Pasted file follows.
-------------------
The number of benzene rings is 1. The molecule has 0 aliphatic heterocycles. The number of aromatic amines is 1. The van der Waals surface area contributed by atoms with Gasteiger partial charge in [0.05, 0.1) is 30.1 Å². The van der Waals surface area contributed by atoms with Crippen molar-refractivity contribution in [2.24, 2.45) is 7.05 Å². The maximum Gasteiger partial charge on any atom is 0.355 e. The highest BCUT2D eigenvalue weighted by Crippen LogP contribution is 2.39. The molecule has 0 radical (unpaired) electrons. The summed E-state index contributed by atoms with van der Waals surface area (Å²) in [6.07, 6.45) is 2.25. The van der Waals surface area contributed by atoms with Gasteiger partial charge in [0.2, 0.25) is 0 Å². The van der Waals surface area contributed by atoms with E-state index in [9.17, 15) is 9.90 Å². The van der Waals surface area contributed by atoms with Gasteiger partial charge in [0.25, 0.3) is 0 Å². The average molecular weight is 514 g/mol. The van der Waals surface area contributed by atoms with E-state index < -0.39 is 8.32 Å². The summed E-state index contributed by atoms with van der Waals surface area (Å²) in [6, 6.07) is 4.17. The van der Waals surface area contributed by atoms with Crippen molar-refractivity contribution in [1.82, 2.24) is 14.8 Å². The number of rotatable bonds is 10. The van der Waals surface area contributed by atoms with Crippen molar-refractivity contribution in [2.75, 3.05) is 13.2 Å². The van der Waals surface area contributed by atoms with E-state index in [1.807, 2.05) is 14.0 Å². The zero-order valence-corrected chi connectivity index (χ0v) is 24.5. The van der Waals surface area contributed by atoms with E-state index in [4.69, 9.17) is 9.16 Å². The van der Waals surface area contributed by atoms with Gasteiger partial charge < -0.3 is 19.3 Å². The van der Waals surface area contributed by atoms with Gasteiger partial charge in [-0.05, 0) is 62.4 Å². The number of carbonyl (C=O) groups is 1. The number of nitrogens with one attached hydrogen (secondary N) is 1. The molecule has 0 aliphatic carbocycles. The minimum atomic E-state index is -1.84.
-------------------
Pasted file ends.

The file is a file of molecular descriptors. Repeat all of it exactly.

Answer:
The number of benzene rings is 1. The molecule has 0 aliphatic heterocycles. The number of aromatic amines is 1. The van der Waals surface area contributed by atoms with Gasteiger partial charge in [0.05, 0.1) is 30.1 Å². The van der Waals surface area contributed by atoms with Crippen molar-refractivity contribution in [2.24, 2.45) is 7.05 Å². The maximum Gasteiger partial charge on any atom is 0.355 e. The highest BCUT2D eigenvalue weighted by Crippen LogP contribution is 2.39. The molecule has 0 radical (unpaired) electrons. The summed E-state index contributed by atoms with van der Waals surface area (Å²) in [6.07, 6.45) is 2.25. The van der Waals surface area contributed by atoms with Gasteiger partial charge in [0.2, 0.25) is 0 Å². The van der Waals surface area contributed by atoms with E-state index in [9.17, 15) is 9.90 Å². The van der Waals surface area contributed by atoms with Gasteiger partial charge in [0.25, 0.3) is 0 Å². The average molecular weight is 514 g/mol. The van der Waals surface area contributed by atoms with E-state index < -0.39 is 8.32 Å². The summed E-state index contributed by atoms with van der Waals surface area (Å²) in [6, 6.07) is 4.17. The van der Waals surface area contributed by atoms with Crippen molar-refractivity contribution in [1.82, 2.24) is 14.8 Å². The number of rotatable bonds is 10. The van der Waals surface area contributed by atoms with Crippen molar-refractivity contribution in [2.75, 3.05) is 13.2 Å². The van der Waals surface area contributed by atoms with E-state index in [1.807, 2.05) is 14.0 Å². The zero-order valence-corrected chi connectivity index (χ0v) is 24.5. The van der Waals surface area contributed by atoms with E-state index in [4.69, 9.17) is 9.16 Å². The van der Waals surface area contributed by atoms with Gasteiger partial charge < -0.3 is 19.3 Å². The van der Waals surface area contributed by atoms with Gasteiger partial charge in [-0.05, 0) is 62.4 Å². The number of carbonyl (C=O) groups is 1. The number of nitrogens with one attached hydrogen (secondary N) is 1. The molecule has 0 aliphatic carbocycles. The minimum atomic E-state index is -1.84.